A well-known economist of the last generation, John Kenneth Galbraith, once wrote convincingly of America’s “Affluent Society” – at a time when GDP was much smaller per capita than now. Galbraith argued that the idea of scarcity was outmoded, and argued for better use of the abundance that really existed.
Yet the scarcity doctrine dies hard, perhaps because America’s formative years overlapped the heyday of the “dismal science.” The saying “there’s no such thing as a free lunch” remains common in business circles and pays homage to the scarcity model.
American religious traditions help to counter the scarcity doctrine, however. Biblical literature regularly emphasizes abundance as a greater reality than scarcity. For example, the disciples of Jesus misjudged their teacher’s ability to feed huge crowds. The Good Samaritan is a symbol of rendering immediate aid to fellow humans in need without first engaging in a cost-benefit study. Manna in the wilderness overcame scarcity during the exodus. The emphasis on abundance is well placed: It replaces insecurity with attitudes that lead to generosity and other moral traits, long valued and practiced in American society.
Indeed, the Harvard economist, Benjamin Friedman, in his “Moral Consequences of Economic Growth,” argues that societies are most open and progressive in times of abundance and growth, while at their worst in times of scarcity. Seeing through the lens of abundance rather than of scarcity surely has moral implications. It may also have some practical consequences.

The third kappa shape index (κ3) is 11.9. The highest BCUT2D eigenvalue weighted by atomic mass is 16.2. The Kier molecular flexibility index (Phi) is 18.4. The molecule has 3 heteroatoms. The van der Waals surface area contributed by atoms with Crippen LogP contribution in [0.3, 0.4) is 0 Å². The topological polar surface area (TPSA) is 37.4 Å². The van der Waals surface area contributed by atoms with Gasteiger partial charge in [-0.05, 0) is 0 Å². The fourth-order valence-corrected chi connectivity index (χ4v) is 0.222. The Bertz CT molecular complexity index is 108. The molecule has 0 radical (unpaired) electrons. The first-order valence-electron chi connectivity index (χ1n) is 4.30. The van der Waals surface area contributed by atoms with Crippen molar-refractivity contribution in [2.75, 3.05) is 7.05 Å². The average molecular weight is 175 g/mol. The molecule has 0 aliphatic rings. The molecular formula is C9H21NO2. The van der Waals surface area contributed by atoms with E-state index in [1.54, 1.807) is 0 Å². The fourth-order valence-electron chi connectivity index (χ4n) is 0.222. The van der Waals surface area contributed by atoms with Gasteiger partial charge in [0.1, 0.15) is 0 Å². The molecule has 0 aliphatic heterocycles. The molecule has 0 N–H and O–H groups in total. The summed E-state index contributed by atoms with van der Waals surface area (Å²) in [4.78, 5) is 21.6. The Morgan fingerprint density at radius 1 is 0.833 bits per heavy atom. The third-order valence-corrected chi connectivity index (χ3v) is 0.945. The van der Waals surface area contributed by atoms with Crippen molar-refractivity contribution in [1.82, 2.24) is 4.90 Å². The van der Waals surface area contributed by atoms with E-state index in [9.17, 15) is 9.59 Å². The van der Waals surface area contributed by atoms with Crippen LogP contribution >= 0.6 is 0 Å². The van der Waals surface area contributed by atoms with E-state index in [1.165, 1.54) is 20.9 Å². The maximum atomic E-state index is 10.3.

Following the recent financial collapse, a common pattern for some of the most richly endowed American universities was to focus on their financial losses, while ignoring the fact that they still remained incredibly wealthy in the relative scheme of things. As a result, they reacted by cutting educational and research costs by freezing hiring and salaries, postponing needed capital projects, or even cutting positions. In effect, they put their true mission in a holding pattern.
Meanwhile, almost unnoticed nationally, during this very same time period, High Point University, a small, private liberal arts university in High Point, N.C., under the leadership of a president with a large vision, decided not just to honor its plan for growth, but expand it. The college, with its relatively small endowment, found abundant resources to make a quantum leap. Facing down doubts and fears, it embarked on an aggressive fundraising campaign and began investing in new buildings. Its leadership saw opportunity, where others might have seen lack.
Since then, its size, programs, and facilities have all greatly expanded. Its national ranking has gone up. And the continued expansion plan is expected to create jobs and increase economic impact in North Carolina’s most populous metro-region. The university community and surrounding region will be experiencing the benefits of its transformation for many years to come.
If we perceive the world through the lens of balance sheets, then in times of economic downturn, we perceive only deficits and debts. This skews our perception toward scarcity and retrenchment. We believe, perhaps, that we cannot afford disaster relief. But the balance-sheet perception doesn’t give us the full picture.
The current economic downturn, viewed through the lens of actual resources, represents an abundance of workers and capital available. If some of those resources were used for hurricane relief, for example, they would be activated rather than being left idle and so wasted.
Now is not the time to raise balance-sheet scarcity as the reason to question the moral principle that we should provide humane aid to fellow citizens in their time of need. Such a denial would be weak on moral as well as economic grounds.
It’s time for politicians and community members alike to rethink the “scarcity doctrine” and open their eyes to the modern-day loaves and fishes waiting to be harvested and dispersed.
Donald Frey is a retired professor of economics at Wake Forest University and author of “America’s Economic Moralists.”